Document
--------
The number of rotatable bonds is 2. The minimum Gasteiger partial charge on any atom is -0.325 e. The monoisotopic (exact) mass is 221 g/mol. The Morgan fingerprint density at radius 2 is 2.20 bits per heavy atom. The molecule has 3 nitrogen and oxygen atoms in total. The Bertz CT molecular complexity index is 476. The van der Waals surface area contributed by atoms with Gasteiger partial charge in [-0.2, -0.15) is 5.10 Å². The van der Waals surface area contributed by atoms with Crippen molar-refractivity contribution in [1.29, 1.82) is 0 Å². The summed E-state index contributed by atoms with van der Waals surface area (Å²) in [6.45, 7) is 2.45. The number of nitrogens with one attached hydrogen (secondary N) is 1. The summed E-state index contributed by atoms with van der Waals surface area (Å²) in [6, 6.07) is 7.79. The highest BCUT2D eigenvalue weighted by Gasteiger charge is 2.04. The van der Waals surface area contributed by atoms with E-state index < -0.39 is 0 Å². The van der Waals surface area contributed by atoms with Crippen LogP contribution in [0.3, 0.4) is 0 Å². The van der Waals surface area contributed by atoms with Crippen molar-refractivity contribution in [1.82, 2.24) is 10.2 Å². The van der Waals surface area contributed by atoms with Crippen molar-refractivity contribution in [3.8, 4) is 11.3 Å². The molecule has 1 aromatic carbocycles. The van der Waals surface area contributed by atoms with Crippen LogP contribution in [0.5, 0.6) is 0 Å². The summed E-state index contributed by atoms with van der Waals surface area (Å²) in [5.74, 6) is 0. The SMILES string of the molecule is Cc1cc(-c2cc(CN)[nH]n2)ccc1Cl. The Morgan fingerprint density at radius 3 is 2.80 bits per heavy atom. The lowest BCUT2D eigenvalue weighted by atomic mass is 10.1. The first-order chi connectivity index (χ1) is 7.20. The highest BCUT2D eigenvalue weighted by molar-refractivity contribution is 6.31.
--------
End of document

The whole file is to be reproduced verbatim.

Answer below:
The number of rotatable bonds is 2. The minimum Gasteiger partial charge on any atom is -0.325 e. The monoisotopic (exact) mass is 221 g/mol. The Morgan fingerprint density at radius 2 is 2.20 bits per heavy atom. The molecule has 3 nitrogen and oxygen atoms in total. The Bertz CT molecular complexity index is 476. The van der Waals surface area contributed by atoms with Gasteiger partial charge in [-0.2, -0.15) is 5.10 Å². The van der Waals surface area contributed by atoms with Crippen molar-refractivity contribution in [1.29, 1.82) is 0 Å². The summed E-state index contributed by atoms with van der Waals surface area (Å²) in [6.45, 7) is 2.45. The number of nitrogens with one attached hydrogen (secondary N) is 1. The summed E-state index contributed by atoms with van der Waals surface area (Å²) in [6, 6.07) is 7.79. The highest BCUT2D eigenvalue weighted by Gasteiger charge is 2.04. The van der Waals surface area contributed by atoms with E-state index < -0.39 is 0 Å². The van der Waals surface area contributed by atoms with Crippen LogP contribution in [0.3, 0.4) is 0 Å². The van der Waals surface area contributed by atoms with Crippen molar-refractivity contribution in [1.82, 2.24) is 10.2 Å². The van der Waals surface area contributed by atoms with Crippen molar-refractivity contribution in [3.8, 4) is 11.3 Å². The molecule has 1 aromatic carbocycles. The van der Waals surface area contributed by atoms with Crippen LogP contribution in [0.5, 0.6) is 0 Å². The summed E-state index contributed by atoms with van der Waals surface area (Å²) in [5.74, 6) is 0. The SMILES string of the molecule is Cc1cc(-c2cc(CN)[nH]n2)ccc1Cl. The Morgan fingerprint density at radius 3 is 2.80 bits per heavy atom. The lowest BCUT2D eigenvalue weighted by atomic mass is 10.1. The first-order chi connectivity index (χ1) is 7.20. The highest BCUT2D eigenvalue weighted by molar-refractivity contribution is 6.31.